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A new type of ‘digital child’ is here, and every parent should have one



This 23-year-old American, Kris Sanchez, is the kind of child every modern parent would wish to have. 

Like all young people his age, he spends a lot of time on social media — Twitter, in particular. 

But he is not sharing selfies, gossip, or leaked photos of a naked Rihanna or a shirtless Cristiano Ronaldo.

Instead, according to a recent article by Fast Company, Sanchez works hard doing research and tweets about 60 to 70 facts (some serious, some fun) a day under his Twitter handle @UberFacts.

He tweets things like, “One in 20 people do not have the biological father they think they have”, or “More bank robberies happen on Fridays than any other day, and the most popular time for banks to be robbed is between 9am and 11am.”

This young man, who really is still wet behind the ears, earned $500,000 (Sh44 million) last year. How? 

He has 7.4 million “followers” on Twitter and his page is so popular that companies pay him to post links about their products and services, and that is where the money comes from. 

The world has really changed. 

Can you imagine your child, in his pajamas, lying in bed with a laptop, not even having had a shower, making more in a year than you who wears your sharp suit or business skirt and white or blue blouse and goes out in the maddening traffic every day to labour in some office? 

Or that there are parents out there who are happy that their grown son is not getting out of bed to hit the streets to look for a job.


The future is here. So we looked around at Kenyan twitterdom to see how things looked and who could make some decent change or really help give wings to a cause if they chose to tweet about it.

Media companies, journalists, and presenters, not surprisingly, have cornered the Kenyan Twitter market. To pick a few: KTN has 652,000 followers, NTV 594,000, Citizen TV 587,000.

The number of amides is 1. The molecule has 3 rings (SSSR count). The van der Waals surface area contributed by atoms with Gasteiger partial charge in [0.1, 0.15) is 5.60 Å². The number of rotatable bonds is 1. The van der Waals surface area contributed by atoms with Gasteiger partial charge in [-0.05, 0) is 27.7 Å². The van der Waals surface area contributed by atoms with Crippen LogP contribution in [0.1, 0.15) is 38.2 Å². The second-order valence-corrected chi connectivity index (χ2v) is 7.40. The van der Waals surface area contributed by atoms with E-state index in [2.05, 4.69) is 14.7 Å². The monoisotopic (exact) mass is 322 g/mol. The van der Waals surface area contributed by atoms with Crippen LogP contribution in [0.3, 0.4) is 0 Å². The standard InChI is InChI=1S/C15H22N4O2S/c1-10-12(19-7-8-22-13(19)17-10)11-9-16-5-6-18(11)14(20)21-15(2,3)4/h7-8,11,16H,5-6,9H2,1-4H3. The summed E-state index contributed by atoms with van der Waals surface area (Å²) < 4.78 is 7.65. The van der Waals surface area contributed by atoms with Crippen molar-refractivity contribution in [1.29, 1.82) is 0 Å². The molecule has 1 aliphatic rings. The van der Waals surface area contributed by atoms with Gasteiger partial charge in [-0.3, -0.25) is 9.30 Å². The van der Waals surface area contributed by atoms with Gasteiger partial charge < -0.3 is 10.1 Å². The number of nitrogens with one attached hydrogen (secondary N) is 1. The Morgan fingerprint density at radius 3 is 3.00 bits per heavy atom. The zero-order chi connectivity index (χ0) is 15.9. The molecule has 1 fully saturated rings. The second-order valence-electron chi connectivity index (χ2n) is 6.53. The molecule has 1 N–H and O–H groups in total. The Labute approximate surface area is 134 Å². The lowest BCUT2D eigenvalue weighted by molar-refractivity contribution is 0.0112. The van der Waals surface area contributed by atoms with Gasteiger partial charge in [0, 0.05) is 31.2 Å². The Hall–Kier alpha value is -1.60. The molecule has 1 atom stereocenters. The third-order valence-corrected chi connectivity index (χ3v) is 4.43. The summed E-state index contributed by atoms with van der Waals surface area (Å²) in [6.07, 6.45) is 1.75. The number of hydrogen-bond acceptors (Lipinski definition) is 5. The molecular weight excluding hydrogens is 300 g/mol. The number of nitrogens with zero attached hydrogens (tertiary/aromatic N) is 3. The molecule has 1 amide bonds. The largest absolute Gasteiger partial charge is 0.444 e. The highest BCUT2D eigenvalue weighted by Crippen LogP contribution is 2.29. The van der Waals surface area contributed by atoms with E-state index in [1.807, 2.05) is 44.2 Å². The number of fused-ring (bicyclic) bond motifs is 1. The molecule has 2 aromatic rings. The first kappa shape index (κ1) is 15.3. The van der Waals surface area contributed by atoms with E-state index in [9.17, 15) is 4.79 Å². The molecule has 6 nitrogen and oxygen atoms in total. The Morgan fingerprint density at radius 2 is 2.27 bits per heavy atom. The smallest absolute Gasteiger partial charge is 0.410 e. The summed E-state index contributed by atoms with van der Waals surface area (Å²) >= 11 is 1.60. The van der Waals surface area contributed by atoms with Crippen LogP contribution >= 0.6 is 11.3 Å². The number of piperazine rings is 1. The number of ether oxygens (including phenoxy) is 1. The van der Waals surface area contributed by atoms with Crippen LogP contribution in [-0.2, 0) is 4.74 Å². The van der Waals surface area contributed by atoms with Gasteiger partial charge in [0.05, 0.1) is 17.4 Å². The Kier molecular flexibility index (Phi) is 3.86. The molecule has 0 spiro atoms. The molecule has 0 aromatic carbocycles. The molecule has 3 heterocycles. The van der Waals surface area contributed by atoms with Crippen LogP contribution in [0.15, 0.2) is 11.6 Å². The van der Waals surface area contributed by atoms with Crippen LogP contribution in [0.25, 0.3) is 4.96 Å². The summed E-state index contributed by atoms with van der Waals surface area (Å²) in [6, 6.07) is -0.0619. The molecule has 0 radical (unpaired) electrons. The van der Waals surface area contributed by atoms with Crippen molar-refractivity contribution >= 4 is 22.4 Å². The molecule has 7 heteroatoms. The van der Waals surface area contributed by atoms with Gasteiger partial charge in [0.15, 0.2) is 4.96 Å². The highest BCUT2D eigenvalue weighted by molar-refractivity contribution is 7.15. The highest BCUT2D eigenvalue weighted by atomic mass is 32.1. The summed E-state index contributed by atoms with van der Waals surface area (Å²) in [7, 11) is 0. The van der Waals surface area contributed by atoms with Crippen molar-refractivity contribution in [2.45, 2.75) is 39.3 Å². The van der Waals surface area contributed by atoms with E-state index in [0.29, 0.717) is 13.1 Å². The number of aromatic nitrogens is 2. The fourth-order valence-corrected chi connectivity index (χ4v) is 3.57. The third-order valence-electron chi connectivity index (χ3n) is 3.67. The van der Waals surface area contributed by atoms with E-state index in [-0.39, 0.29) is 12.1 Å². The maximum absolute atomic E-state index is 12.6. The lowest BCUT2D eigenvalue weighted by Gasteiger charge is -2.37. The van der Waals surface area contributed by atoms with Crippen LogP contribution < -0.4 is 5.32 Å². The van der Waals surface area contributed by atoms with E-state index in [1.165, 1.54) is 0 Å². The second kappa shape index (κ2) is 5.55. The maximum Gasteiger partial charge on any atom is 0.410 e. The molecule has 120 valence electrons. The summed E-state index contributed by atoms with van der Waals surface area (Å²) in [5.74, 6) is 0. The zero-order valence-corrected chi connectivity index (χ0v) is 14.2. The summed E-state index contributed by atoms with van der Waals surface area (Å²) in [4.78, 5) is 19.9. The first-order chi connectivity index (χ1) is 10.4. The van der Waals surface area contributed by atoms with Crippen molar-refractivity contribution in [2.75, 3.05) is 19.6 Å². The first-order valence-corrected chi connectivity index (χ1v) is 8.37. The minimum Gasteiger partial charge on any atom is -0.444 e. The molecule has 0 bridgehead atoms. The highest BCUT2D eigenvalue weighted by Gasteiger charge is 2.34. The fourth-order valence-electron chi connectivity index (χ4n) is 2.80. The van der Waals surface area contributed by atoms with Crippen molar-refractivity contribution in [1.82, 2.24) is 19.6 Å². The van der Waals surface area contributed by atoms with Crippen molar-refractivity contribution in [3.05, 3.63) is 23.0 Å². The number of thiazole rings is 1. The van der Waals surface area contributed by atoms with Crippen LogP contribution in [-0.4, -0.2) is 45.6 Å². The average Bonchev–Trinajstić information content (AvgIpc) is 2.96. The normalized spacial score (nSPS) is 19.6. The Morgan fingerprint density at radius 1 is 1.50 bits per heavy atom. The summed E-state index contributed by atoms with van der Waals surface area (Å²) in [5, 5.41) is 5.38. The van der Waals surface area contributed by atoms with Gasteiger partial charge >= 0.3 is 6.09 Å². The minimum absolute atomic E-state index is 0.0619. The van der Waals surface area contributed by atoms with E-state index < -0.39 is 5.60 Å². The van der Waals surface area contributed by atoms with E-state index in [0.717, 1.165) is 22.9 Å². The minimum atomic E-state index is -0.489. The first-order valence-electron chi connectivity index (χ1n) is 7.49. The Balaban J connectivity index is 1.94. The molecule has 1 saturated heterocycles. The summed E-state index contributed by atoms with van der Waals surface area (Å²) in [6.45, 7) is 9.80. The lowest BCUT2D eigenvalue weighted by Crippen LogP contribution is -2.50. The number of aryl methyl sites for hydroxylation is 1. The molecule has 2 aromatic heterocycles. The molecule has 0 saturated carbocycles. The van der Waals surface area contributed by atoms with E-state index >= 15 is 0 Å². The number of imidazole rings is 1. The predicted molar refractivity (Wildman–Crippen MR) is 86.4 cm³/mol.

When it comes to Twitter handles of newspaper titles, Daily Nation leads the pack with 485,000 followers and The Standard follows with 314,000. 

This means that when, one of these days, the migration toward digital platforms comes of age and media companies get smart at figuring out how to make hay out of their social media footprints, they will not need to pay a penny to marketing firms to help them with their campaigns and promotions.

But the really intriguing bit is that there are now individuals in Kenya who have a larger Twitter following than media companies that are older than 100 years. 

For example, Jeff Koinange, who does his thing on KTN, with 415,000 followers, NTV’s Larry Madowo with 373,000, and Citizen’s Julie Gichuru with 367,000, all have larger followings than The Standard with 314,000. 

Who knows, if Koinange continues interviewing more controversial and colourful characters that come to his set looking like peacocks, he could surpass Daily Nation on Twitter in a year. 

I sense that there is a major power shift underway here. Exclude non-Kenyans based in Nairobi such as Safaricom CEO Bob Collymore, who has 322,000 followers, and throw in more random Twitter heavies in the basket: columnist, blogger, and financial adviser Aly-Khan Satchu has 114,000 followers and controversial blogger Robert Alai has 137,000.

If social media becomes a truly mind-shifting platform in Kenya, and everyone who has attended Sunny Bindra’s “social media summits” at Strathmore Business School probably believes that it already is, then very soon folks might be making some interesting choices.

Jeff Koinange’s following on Twitter is nearly twice the combined circulation of all the daily newspapers published in a day in Nairobi. 

Assume people are paying as much attention to social media as the papers and you are an advertiser with a budget of Sh2 million to run a campaign in all the newspapers, but you can also pay Koinange Sh500,000 and reach twice the number of people, what will you do?

Also, if you have a small business and no advertising budget, now you have a prayer. All you need is to be nice to Satchu, Alai, Gichuru, and Koinange and they can drop in a good word for your product in their tweets on a slow day and, voilà! you are in the money.

For now, though, it would more than suffice to have a Twitter-smart son called Sanchez.


The author is editor of Mail & Guardian Africa (mgafrica.com). Twitter:@cobbo3

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